What Makes a Home Jewish?

Updated June 16th, 2022
What Makes a Home Jewish

The history of Jewish culture and Judaism is perhaps one of the lesser understood religions, yet learning even a little about it offers a fascinating insight into the lives of so many people around the world. Jewish people are welcoming, inclusive, and respectful, and their homes pay tribute to their traditions and culture. It’s the same for other cultures and beliefs worldwide. But can you define a Jewish home? In many ways, yes, you can.

The household to Jewish people is a sacred place that holds a high amount of value. It’s a place where they pray and worship, practicing their beliefs and values in the comfort of their home. But it spreads further than religious influences. Below, we will explore what makes a home Jewish.

Religious Influences

It’s hard to classify one thing as making a home Jewish. Décor will differ from home to home, as it does in any home – although a number of items that possess a deep meaning for those who observe Judaism will be found.

Most notably, religious influences around the home that pay tribute to Jewish heritage include the Jewish Menorah. The Menorah links to the Hannukah holiday, which is actually not too far away, starting on the 28 November this year. It’s a sacred religious ornament that’s a staple to many Jewish homes.

You may also find prints with Hebrew scriptures on them – a subtle way for Jewish people to let people know they’re in a household practicing Judaism. Possibly one of the more familiar items that you may notice is the Mezuzah, which is a parchment hung on doorways in Jewish households.

Ordinary Objects With Roles

Ordinary objects with roles are perhaps the defining feature of a Jewish household, yet it’s not so easy to spot unless you’re staying for supper. What you might consider ordinary items that everyone has in their homes transform within the content of a Jewish home. Let’s look at dishes as the prime example. You might think a dish is simply a dish, but in a Jewish house, every single one has a purpose. There are dishes for meat, dishes for milk, and dishes for just about everything.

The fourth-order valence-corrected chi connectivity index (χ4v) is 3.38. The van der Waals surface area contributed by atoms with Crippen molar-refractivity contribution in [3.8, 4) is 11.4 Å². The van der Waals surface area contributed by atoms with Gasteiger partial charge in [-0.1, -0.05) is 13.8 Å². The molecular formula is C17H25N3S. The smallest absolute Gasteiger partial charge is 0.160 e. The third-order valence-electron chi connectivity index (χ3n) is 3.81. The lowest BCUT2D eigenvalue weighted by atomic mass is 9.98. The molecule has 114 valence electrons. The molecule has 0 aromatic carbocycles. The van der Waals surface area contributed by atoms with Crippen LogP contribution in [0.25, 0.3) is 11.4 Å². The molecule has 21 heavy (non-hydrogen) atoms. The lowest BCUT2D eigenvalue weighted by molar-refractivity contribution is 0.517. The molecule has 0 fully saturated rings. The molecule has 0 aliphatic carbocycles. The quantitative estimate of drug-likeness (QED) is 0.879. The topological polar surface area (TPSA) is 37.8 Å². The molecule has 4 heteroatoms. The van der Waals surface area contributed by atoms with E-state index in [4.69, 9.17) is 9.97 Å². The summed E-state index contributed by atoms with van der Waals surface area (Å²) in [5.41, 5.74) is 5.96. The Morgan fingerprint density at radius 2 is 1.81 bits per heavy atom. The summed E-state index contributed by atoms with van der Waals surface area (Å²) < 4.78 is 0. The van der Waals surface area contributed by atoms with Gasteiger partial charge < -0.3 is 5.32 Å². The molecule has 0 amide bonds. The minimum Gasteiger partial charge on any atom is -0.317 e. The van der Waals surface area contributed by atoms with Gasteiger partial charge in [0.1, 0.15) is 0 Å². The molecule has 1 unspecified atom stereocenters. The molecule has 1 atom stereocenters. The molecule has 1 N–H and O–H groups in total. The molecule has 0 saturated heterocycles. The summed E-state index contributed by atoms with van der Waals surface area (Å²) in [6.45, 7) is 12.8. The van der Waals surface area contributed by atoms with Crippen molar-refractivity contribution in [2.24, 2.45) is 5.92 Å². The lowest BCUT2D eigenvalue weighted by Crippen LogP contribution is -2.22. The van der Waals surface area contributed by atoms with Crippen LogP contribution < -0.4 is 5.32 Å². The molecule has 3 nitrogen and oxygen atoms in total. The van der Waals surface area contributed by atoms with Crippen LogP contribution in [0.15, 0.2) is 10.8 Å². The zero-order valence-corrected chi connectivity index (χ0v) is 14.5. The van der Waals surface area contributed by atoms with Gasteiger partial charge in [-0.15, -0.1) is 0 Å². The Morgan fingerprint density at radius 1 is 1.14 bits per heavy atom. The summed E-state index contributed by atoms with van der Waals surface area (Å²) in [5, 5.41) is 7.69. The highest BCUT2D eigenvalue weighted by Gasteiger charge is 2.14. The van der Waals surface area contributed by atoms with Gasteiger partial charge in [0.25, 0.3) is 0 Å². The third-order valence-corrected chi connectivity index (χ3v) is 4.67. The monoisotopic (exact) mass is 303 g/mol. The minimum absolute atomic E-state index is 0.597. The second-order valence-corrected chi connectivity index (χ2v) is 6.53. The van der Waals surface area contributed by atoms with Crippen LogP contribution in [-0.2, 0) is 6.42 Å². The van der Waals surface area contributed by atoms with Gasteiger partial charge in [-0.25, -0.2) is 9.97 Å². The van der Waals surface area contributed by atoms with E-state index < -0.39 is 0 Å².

At The Core – A Warm and Welcoming Environment

We should have started by saying you won’t find signs that scream a Jewish person lives here. There aren’t specific interior design trends that necessarily correlate to Jewish culture. What does, is to create a nurturing, comforting, and warming environment for anyone that walks through the door. There are some colors that you might link to Judaism and Jewish culture, however.

The first symbolic color is black, and as it goes, black. The correlation to Jewish color is through Tefillin, which are small leather black boxes that contain scrolls of parchment that have the verses from the Torah. Many Jewish households like to feature the color black.

Terra is another classic color that you might find in a Jewish home. During Shabbat, a couple of Challahs decorate the festive tables. They symbolize the manna that fell on Friday and the bread that fed Jewish people for forty years in the desert. It’s a color many Jewish people will feature somewhere in their household. It’s a simple and elegant color that works well with many other color options, like white or black.

As mentioned, you won’t walk into a Jewish household and be smacked in the face with standout Jewish features. The features are subtle, elegant and pay a beautiful tribute to Jewish culture and everything it means. A Jewish home will be warm, welcoming, and a safe place for anyone to stay.

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